Title: Combining the Local and Global Scales: London’s Nineteenth Century ‘Ghost Acres’
Abstract: Digital history methods make it possible to explore globalization in the nineteenth century at the local and global level. Five-feet-to-the-mile Ordnance Survey maps of Greater London record the industry in circa 1870 and 1895, providing a means to identify the major industries in the metropolis. During the nineteenth century the soap, candle, leather, biscuit, drug and construction industries all grew well beyond the limits of the local environment to supply all their raw materials, so they turned to overseas ‘ghost acres.’ Soap and candle makers became dependent first on Russian tallow and then west African palm oil and tallow from the growing sheep herds in Australia and New Zealand. The leather industry required skins and hides from all over the world and a growing range of tannins to overcome the local scarcity of oak bark. Biscuits relied on imported flour, sugar and edible oils. The drug industry needed opium and cinchona bark. House builders required timber from Canada and northern Europe. Linking a GIS database of London’s industry with a qualitative database of British imports and a text-mined database of commodities in the British world provides a new methodologies to identify and follow these relationships during the long nineteenth century.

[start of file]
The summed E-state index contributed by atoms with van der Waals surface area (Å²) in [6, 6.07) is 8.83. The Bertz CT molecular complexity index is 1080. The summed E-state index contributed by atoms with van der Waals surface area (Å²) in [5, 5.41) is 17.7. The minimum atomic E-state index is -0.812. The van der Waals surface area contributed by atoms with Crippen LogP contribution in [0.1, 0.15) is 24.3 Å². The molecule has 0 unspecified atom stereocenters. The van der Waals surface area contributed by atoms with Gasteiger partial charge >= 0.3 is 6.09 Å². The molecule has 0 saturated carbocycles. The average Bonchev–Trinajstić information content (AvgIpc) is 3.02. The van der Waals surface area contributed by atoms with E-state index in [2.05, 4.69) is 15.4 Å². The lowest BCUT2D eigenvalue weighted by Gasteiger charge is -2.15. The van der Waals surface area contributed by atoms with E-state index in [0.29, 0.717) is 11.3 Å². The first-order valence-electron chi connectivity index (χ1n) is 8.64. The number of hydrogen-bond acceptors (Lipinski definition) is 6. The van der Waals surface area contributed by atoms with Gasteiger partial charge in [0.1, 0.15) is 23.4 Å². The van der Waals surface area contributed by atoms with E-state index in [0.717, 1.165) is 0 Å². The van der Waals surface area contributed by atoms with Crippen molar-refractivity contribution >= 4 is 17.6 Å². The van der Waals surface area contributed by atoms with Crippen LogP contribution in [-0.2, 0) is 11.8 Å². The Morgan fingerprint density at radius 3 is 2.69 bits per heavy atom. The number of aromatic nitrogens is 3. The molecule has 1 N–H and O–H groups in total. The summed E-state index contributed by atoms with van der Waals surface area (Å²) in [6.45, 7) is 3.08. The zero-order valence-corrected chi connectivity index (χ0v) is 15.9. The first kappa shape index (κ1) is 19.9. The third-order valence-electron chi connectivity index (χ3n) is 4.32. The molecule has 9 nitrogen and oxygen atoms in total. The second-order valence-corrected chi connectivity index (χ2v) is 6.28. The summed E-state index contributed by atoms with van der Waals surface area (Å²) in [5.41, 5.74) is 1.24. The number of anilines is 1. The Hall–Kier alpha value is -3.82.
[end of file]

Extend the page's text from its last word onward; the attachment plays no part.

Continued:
Bio: Dr. Jim Clifford’s many contributions to environmental history, historical GIS, and the digital humanities are only surpassed by his dedication to public engagement and Active History, particularly through the very successful Canadian History blog of the same name. His keynote lecture will encourage practitioners and policymakers to think across larger scales, just as it will encourage academics to develop projects that have the ability to speak truth to power. In 2018-2019, Dr. Clifford was Director of the Historical GIS lab at the University of Saskatchewan, and in this role he offers outstanding leadership in digital humanities project and data development.